The fallout resulting from Oracle's acquisition of Sun has been gently settling across the post-apocalyptic IT landscape for a little over a year now and the radiation levels do not appear to be subsiding any time soon. OpenSolaris became Solaris and even OpenOffice spawned a new "truly open" LibreOffice mutant offspring this past weekend.
But what of Java?
Technology analyst James Governor of RedMonk has likened Java's current existence to the invasion of Iraq, where the "debaathification" process would see the sole Java superpower reign with absolute power and share out strategic command across a number of central power centers.
Power in Java is becoming more widely distributed says Governor, "It's easy to be dismissive of the 'C' in JCP, but that's the only part of Java that really matters in the end -- community. Sun was always smart enough to realise that 'innovation happens elsewhere'. Open source governance is no longer a side activity in Java innovation -- it's the very heart of it."
Governor argues that the Eclipse Foundation has always been there to disrupt and enrich the Java ecosystem since its inception -- and that this helped to keep Sun honest and helped to clean up what he describes as some "horrific messes and poor architectural decisions" along the way.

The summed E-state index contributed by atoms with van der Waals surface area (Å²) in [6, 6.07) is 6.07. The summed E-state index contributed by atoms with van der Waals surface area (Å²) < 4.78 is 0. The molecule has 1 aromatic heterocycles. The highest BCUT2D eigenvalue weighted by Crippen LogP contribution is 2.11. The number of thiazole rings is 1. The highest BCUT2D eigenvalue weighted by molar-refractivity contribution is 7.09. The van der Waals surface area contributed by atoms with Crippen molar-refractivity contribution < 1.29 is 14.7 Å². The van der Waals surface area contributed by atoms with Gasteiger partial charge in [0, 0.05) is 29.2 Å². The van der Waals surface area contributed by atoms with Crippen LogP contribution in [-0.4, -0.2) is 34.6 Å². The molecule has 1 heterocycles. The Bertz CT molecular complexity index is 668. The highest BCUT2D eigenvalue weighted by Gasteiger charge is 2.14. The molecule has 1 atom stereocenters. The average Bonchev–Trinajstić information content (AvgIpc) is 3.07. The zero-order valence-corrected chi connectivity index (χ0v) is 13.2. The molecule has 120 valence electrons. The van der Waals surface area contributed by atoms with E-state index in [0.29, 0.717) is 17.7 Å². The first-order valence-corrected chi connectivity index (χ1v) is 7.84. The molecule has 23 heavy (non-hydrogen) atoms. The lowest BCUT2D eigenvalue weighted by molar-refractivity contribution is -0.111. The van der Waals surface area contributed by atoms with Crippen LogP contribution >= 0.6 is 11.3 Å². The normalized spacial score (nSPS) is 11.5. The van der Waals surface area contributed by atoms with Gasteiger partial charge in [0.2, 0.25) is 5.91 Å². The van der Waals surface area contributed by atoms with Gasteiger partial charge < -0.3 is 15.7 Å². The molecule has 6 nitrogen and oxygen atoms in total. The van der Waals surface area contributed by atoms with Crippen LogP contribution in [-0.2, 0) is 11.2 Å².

"You may have never heard of The OSGi Alliance, but it essentially makes Java modular. One of the ironies of Scott McNealy's constant screeds against the Windows 'hairball' is that Java became not one, but three, giant hairballs. If Sun really wanted a clean extensible Java that leant itself to reuse and separation of concerns, without unnecessary interdependencies, driving exponential complexity… why didn't Sun fix the modularity problem? Thankfully it didn't need to -- because OSGi provides a mechanism to turn Java into a Stackless Stack where a runtime consists of only the classes needed to run a particular application," says Governor.
Suggesting that Java didn't focus on modularity and neither did Java developers, Governor goes on to explain that Oracle will now use Project Jigsaw to exert its influence on the Java community. Although Project Jigsaw will be designed to build modularity into the core VM -- and is an alternative approach to modularity that essentially competes with the OSGi -- it is estimated that it won't be here until 2012. So it may very well be a case of too little too late.